When US President Barack Obama paid a visit to Stonehenge on his return home from the recent NATO summit, he might have left the ancient site without seeing the whole picture; as it seems there is much more to the stone circle than meets the eye.
Archaeologists have been mapping the monument with the latest technology to discover what is as much as three meters below the surface - and their results have been surprising.
Far from being alone in the Wiltshire landscape, Stonehenge was originally surrounded by seventeen other shrines. Furthermore, it may not have been the only henge in the area, as there are traces of up to 60 huge stones which formed part of the 1.5km-wide "super henge" which had already been discovered at Durrington Walls. Far from being an isolated place which only a few special people visited, it seems to have been a bustling centre of activity. One building in particular seems to have been associated with funerary rites. Under one mound, researchers discovered a 33m-long timber building about 6,000 years old, which was probably used for burials and related rites, possibly including excarnation (stripping flesh from bones). Professor Wolfgang Neubauer noted that these structures were similar to others found in mainland Europe;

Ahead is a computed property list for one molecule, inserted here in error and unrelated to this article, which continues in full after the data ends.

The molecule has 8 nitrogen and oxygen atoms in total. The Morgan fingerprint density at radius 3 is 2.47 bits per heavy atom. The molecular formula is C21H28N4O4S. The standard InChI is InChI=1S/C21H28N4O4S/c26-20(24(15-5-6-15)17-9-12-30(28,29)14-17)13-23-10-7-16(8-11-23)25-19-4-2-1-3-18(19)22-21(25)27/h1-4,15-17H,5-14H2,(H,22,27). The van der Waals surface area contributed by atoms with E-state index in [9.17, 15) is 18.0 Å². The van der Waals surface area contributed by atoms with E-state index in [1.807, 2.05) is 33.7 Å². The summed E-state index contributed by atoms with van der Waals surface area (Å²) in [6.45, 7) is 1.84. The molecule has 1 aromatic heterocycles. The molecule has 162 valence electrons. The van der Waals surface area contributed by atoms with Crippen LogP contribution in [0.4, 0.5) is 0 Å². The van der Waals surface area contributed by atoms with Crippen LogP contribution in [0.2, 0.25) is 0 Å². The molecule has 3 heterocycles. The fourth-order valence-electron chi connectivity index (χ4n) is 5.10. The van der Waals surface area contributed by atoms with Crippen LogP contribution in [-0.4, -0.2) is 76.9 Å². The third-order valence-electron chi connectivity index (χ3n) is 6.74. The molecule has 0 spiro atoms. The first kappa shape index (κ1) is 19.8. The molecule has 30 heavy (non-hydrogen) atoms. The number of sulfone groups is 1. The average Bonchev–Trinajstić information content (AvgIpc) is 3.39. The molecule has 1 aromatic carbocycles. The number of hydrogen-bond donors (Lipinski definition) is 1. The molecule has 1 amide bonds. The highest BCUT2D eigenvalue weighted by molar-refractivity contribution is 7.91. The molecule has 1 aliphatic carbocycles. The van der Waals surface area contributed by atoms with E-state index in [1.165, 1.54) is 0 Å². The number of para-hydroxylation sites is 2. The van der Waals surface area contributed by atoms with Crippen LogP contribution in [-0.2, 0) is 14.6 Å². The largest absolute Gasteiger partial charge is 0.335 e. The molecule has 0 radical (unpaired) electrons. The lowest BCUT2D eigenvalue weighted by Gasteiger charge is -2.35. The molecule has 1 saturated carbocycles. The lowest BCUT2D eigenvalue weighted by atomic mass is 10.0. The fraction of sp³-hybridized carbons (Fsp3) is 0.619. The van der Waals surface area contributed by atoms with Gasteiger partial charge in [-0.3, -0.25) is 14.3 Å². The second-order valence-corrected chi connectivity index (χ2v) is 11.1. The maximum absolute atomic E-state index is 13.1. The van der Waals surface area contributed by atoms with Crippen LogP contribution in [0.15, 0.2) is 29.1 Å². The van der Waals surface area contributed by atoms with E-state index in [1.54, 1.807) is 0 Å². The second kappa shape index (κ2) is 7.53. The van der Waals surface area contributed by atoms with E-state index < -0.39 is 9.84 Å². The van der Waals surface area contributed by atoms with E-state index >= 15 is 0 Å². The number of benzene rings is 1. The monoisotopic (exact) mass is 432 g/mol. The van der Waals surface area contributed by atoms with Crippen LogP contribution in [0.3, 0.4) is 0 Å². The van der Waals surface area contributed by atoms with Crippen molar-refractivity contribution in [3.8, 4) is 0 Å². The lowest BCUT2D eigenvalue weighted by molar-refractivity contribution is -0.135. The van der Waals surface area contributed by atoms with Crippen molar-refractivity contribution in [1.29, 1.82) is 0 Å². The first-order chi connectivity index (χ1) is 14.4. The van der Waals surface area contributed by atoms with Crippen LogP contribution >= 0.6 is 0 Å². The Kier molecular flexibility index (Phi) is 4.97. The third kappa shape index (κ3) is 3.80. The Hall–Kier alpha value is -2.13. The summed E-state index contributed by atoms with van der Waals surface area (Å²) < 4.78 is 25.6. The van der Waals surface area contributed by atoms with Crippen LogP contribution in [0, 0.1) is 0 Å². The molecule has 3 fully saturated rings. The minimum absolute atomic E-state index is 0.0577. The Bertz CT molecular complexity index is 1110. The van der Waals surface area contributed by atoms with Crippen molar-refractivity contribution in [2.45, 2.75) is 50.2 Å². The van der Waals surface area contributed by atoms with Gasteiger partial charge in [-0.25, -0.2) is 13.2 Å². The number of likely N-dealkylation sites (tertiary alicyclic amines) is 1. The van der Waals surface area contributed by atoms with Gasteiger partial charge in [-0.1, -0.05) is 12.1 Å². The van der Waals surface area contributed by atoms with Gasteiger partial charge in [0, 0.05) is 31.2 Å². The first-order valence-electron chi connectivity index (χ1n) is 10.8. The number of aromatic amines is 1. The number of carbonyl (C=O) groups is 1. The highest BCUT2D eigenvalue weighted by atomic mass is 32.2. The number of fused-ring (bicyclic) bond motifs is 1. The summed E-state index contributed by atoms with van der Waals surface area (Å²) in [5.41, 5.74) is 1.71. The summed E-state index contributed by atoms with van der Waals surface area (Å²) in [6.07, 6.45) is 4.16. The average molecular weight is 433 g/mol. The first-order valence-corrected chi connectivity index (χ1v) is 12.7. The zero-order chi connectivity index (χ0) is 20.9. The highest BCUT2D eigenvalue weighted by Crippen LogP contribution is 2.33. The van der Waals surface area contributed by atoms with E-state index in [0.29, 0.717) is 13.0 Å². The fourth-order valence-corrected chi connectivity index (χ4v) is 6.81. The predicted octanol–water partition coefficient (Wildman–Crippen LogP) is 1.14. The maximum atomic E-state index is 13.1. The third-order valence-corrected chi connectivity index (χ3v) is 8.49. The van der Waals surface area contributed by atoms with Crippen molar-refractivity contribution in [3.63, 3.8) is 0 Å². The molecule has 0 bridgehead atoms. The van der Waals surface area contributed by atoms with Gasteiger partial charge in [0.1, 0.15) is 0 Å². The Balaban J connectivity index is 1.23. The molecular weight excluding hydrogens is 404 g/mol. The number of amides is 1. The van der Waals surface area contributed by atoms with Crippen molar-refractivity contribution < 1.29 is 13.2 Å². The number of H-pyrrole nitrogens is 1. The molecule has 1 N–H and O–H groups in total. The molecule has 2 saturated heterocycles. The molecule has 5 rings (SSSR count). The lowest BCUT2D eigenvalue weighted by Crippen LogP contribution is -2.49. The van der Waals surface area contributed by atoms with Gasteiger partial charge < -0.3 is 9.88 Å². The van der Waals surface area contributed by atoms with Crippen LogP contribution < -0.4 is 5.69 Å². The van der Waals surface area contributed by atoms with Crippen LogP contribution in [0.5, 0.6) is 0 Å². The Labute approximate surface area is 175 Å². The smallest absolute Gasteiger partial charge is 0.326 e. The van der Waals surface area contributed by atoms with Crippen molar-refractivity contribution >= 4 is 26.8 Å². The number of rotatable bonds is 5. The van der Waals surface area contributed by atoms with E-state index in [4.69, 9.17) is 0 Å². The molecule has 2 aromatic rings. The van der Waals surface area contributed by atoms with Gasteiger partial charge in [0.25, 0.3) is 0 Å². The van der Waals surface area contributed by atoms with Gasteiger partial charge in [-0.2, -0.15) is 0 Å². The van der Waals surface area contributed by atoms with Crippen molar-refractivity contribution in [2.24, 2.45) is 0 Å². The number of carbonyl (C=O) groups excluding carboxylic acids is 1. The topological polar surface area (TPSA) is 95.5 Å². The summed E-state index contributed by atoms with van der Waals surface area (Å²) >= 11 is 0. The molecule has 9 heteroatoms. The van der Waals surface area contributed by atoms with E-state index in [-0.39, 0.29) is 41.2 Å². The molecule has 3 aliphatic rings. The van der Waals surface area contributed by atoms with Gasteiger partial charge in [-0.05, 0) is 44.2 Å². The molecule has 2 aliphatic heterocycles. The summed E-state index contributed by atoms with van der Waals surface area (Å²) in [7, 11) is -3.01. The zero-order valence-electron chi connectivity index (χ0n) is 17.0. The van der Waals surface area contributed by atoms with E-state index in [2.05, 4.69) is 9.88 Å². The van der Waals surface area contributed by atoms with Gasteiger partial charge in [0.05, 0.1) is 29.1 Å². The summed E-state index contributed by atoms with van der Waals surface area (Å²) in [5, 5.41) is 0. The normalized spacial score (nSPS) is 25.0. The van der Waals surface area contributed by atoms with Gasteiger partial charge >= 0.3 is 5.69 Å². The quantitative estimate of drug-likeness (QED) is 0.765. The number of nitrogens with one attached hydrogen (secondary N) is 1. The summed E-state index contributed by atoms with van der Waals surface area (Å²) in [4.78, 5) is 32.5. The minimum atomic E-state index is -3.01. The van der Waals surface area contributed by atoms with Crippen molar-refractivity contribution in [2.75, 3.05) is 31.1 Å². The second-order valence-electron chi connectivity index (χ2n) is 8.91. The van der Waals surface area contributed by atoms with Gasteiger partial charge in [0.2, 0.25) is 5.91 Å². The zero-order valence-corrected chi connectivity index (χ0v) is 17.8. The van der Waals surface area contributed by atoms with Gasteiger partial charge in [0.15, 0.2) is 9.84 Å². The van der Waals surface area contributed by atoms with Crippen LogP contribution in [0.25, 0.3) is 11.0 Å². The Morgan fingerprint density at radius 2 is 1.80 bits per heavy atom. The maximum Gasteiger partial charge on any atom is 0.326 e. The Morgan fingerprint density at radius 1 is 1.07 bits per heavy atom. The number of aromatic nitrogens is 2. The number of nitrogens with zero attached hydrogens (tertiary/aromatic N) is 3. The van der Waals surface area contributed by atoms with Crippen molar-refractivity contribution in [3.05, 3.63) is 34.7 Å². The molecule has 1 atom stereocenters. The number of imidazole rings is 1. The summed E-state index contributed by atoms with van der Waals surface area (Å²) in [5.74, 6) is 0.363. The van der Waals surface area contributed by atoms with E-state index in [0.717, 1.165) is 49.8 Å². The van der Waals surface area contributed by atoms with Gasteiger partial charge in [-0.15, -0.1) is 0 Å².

"[It] has three rows of roof-bearing posts. It is around 300 square metres and slightly trapezoidal, which is interesting because in the same period on the continent, about 100 to 200 years earlier, we also find this type of trapezoidal building related to megaliths.”
So, it seems Stonehenge has been a busy centre of spiritual activity for even longer than had previously been thought.